How To Hide Server Manager At Logon
Since some of my test machines are a touch low on resources, having to wait for the server manager process to finish loading can be a little bit painful. On those machines a very pertinent question is: How can I disable Server Manager from auto starting?
There are group policy and local policy options to suppress this in addition to editing the registry.
There is always the option to disable it directly from Server Manager, but I’d rather automate this. For completeness sake, the below shows how to manually disable Server Manager on a Windows Server 2012 R2 server.
Select “Manage” in the top right hand corner, then Server Manager properties
In the Server Manager Properties Window, you can choose to disable it from starting up automatically at logon.
The option to control via a GPO is contained here:
Computer Configuration\Administrative Templates\System\Server Manager
Using the Group Policy Management Console on Windows 2012 R2, we can set the policy as follows:
When the GPO is refreshed on the machines that fall under the scope of the policy, the settings will be applied. This then greys out the “Do not start Server Manager automatically” at logon option.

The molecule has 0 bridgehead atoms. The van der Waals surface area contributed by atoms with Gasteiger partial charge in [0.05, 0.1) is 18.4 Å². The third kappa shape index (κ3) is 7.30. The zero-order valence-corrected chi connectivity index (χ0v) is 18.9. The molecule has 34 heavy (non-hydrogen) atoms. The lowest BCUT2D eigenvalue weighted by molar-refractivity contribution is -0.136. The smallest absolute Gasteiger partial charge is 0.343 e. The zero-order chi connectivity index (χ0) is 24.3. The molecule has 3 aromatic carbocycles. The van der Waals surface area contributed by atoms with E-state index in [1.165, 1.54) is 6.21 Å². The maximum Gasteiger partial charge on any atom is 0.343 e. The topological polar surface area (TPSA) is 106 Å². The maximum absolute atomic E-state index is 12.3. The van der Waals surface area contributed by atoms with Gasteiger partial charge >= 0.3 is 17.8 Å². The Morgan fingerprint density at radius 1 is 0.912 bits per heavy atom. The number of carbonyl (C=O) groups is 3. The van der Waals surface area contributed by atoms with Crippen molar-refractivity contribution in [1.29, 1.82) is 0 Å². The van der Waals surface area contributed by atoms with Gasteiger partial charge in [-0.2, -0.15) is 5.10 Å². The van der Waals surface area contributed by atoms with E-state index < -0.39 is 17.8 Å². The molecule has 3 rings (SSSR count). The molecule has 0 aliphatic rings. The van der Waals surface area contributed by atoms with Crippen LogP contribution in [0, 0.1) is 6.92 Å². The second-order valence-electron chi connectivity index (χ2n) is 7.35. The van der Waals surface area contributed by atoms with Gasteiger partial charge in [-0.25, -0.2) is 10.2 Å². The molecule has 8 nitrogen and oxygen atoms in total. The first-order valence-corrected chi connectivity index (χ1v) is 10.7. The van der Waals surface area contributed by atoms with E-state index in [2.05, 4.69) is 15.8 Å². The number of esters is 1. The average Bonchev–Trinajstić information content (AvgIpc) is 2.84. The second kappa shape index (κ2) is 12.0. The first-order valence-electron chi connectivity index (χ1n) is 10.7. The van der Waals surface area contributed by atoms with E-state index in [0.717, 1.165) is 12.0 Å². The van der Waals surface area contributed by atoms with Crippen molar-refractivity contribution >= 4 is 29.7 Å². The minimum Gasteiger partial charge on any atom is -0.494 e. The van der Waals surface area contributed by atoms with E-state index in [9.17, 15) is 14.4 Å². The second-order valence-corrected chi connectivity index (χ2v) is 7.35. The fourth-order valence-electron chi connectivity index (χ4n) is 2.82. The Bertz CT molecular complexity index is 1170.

Controlling Via Registry
In addition we can also set a registry key automatically via a script to set the required registry key.
Working With Cmd Prompt
To query this via cmd prompt:
REG.exe Query HKCU\Software\Microsoft\ServerManager /V DoNotOpenServerManagerAtLogon
To set this via cmd prompt:
REG.exe Add HKCU\Software\Microsoft\ServerManager /V DoNotOpenServerManagerAtLogon /t REG_DWORD /D 0x1 /F
(Note that the above is one line that may wrap)
Working With PowerShell
We can retrieve the current configuration using the first two commands, whilst the third one sets the value:
Get-ItemProperty -Path HKCU:\Software\Microsoft\ServerManager -Name DoNotOpenServerManagerAtLogon | select DoNot OpenServerManagerAtLogon | Ft –AutoSize
New-ItemProperty -Path HKCU:\Software\Microsoft\ServerManager -Name DoNotOpenServerManagerAtLogon -PropertyType DWORD -Value "0x1" –Force
(Note that the above are all one line that may wrap)